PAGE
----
What I didn't take into account was one of the zeros playing the reentry gambit. I'm not sure why he reentered. If was to avoid playing down it didn't help. He still played the highest rated in the zero score group. He won, and then got paired up in the last round so it didn't improve his chances at the class prize. $15 down the tubes. His money, not mine. However his maneuvering caused me to play the lowest rated player. Playing the lowest rated player in this tournament is not a slam dunk win considering that he's only 70 points lower then me. What resulted was a totally bizarre game where I should have ignored the advice I give my students. Castle to keep your king safe. I would have been better off taking my chances in the center.


Polly-TomM110107.pgn



I lost on time because I just couldn't figure about what to do about all the threats along the b1-h2 diagonal. I let Fritz take a whack at the position, and it came up with 28. Rh6 Rad8 29. Rxg6+ Qxg6 30. g3 e5 31. Qc2 Qxc2+ 32. Kxc2 Ra6. Fritz rates it plus over equal for white. The two pawns for the exchange gives white a slight advantage. That's all well and good but when black has a 5 minute time advantage and white has very little time, all the numeric evaluations of the position go out the window. Unfortunately my brain doesn't work as fast as Fritz. I had not even considered that move. I was freaking out over the threat of 28...Bxc3, and didn't even consider that 28. Rh6 takes care of that threat. All I was looking at as a defense was 28. Bxd4 which doesn't work because of 28... cxd4 29. Rh6 Rc8 30. Rxg6+ Qxg6 31. Rd1 Rd5.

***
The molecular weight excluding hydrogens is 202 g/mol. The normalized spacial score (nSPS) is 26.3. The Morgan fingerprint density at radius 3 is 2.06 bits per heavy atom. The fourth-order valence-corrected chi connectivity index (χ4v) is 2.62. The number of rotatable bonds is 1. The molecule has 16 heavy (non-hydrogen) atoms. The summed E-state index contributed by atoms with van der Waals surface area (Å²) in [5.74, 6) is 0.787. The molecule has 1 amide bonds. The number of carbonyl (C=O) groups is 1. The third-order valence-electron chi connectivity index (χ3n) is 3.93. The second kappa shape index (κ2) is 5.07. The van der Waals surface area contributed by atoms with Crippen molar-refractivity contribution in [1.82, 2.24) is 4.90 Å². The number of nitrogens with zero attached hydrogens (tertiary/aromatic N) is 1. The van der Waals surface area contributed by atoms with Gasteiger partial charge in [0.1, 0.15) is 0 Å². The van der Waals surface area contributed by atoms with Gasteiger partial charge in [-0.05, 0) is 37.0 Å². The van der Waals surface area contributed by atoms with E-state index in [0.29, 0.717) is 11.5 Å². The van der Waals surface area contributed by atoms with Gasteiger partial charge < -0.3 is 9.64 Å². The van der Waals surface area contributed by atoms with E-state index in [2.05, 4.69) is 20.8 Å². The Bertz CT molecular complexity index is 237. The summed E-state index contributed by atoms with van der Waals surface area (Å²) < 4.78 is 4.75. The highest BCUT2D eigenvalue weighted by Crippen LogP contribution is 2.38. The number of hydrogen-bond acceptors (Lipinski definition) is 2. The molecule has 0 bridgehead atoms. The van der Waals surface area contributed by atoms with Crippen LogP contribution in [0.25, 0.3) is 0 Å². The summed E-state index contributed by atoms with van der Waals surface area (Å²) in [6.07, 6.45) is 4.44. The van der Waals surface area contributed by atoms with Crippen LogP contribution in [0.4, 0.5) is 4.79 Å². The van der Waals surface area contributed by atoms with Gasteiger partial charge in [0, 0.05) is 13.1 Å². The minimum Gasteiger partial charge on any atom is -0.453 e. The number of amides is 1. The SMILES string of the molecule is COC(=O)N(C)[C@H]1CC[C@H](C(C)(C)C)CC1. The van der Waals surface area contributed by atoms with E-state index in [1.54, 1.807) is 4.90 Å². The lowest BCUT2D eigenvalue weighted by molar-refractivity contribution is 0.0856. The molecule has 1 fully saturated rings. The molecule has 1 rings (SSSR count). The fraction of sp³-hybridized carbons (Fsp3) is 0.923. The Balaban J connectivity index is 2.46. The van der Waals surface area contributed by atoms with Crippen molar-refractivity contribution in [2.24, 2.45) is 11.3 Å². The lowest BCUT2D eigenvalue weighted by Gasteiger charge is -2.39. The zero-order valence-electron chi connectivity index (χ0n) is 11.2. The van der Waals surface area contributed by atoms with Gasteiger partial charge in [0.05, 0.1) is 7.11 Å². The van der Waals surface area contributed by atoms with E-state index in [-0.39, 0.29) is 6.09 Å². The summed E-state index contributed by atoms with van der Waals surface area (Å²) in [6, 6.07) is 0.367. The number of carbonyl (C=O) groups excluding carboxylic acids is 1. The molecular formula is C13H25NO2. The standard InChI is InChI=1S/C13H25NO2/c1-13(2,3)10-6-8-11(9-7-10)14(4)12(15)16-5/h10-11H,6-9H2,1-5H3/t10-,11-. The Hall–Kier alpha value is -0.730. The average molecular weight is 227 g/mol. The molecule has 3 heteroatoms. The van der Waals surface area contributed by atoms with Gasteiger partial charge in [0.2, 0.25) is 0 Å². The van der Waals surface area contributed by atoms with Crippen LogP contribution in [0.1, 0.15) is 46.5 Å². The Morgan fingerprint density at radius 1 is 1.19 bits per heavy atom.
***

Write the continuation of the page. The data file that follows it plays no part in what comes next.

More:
Back to the pairing sub-plots of bye evasion and improving one's class prize chances. My loss positioned me for a last round bye if there was an odd number. A last round bye allows me to make the 11:12 train home as opposed to the 12:30 train if I play the last round. It does have its merits, but I won't do a preemptive drop out to make the earlier train. As it turned out the number was even so I avoided byes all together. Unfortunately avoiding byes also afforded me another opportunity to lose which I did. As for our reentry player, he got paired up to a 2100 and lost. So much for improving one's chances at the class prize.